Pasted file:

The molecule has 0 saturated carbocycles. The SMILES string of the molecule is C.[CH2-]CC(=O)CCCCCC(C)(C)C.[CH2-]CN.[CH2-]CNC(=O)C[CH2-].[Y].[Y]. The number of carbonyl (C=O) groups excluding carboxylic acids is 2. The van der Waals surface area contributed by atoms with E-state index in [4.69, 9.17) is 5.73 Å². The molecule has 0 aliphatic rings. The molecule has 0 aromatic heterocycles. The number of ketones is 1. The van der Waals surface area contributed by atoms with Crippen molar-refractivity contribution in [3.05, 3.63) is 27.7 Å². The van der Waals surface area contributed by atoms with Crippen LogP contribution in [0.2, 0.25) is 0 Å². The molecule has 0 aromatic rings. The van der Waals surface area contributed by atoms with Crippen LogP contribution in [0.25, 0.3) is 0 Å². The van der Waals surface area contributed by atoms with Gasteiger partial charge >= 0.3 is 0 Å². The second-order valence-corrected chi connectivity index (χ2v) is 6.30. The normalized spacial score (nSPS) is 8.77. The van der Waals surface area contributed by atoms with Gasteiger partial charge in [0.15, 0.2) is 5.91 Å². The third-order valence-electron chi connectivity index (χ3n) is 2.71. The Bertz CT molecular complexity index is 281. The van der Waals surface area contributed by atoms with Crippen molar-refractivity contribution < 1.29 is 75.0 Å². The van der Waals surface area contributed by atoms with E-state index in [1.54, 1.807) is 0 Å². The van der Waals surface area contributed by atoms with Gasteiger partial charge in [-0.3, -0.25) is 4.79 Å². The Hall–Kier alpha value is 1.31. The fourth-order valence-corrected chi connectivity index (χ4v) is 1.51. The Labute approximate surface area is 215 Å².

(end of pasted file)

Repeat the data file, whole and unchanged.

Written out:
The molecule has 0 saturated carbocycles. The SMILES string of the molecule is C.[CH2-]CC(=O)CCCCCC(C)(C)C.[CH2-]CN.[CH2-]CNC(=O)C[CH2-].[Y].[Y]. The number of carbonyl (C=O) groups excluding carboxylic acids is 2. The van der Waals surface area contributed by atoms with E-state index in [4.69, 9.17) is 5.73 Å². The molecule has 0 aliphatic rings. The molecule has 0 aromatic heterocycles. The number of ketones is 1. The van der Waals surface area contributed by atoms with Crippen molar-refractivity contribution in [3.05, 3.63) is 27.7 Å². The van der Waals surface area contributed by atoms with Crippen LogP contribution in [0.2, 0.25) is 0 Å². The molecule has 0 aromatic rings. The van der Waals surface area contributed by atoms with Crippen LogP contribution in [0.25, 0.3) is 0 Å². The van der Waals surface area contributed by atoms with Gasteiger partial charge >= 0.3 is 0 Å². The second-order valence-corrected chi connectivity index (χ2v) is 6.30. The normalized spacial score (nSPS) is 8.77. The van der Waals surface area contributed by atoms with Gasteiger partial charge in [0.15, 0.2) is 5.91 Å². The third-order valence-electron chi connectivity index (χ3n) is 2.71. The Bertz CT molecular complexity index is 281. The van der Waals surface area contributed by atoms with Crippen molar-refractivity contribution < 1.29 is 75.0 Å². The van der Waals surface area contributed by atoms with E-state index in [1.54, 1.807) is 0 Å². The van der Waals surface area contributed by atoms with Gasteiger partial charge in [-0.3, -0.25) is 4.79 Å². The Hall–Kier alpha value is 1.31. The fourth-order valence-corrected chi connectivity index (χ4v) is 1.51. The Labute approximate surface area is 215 Å².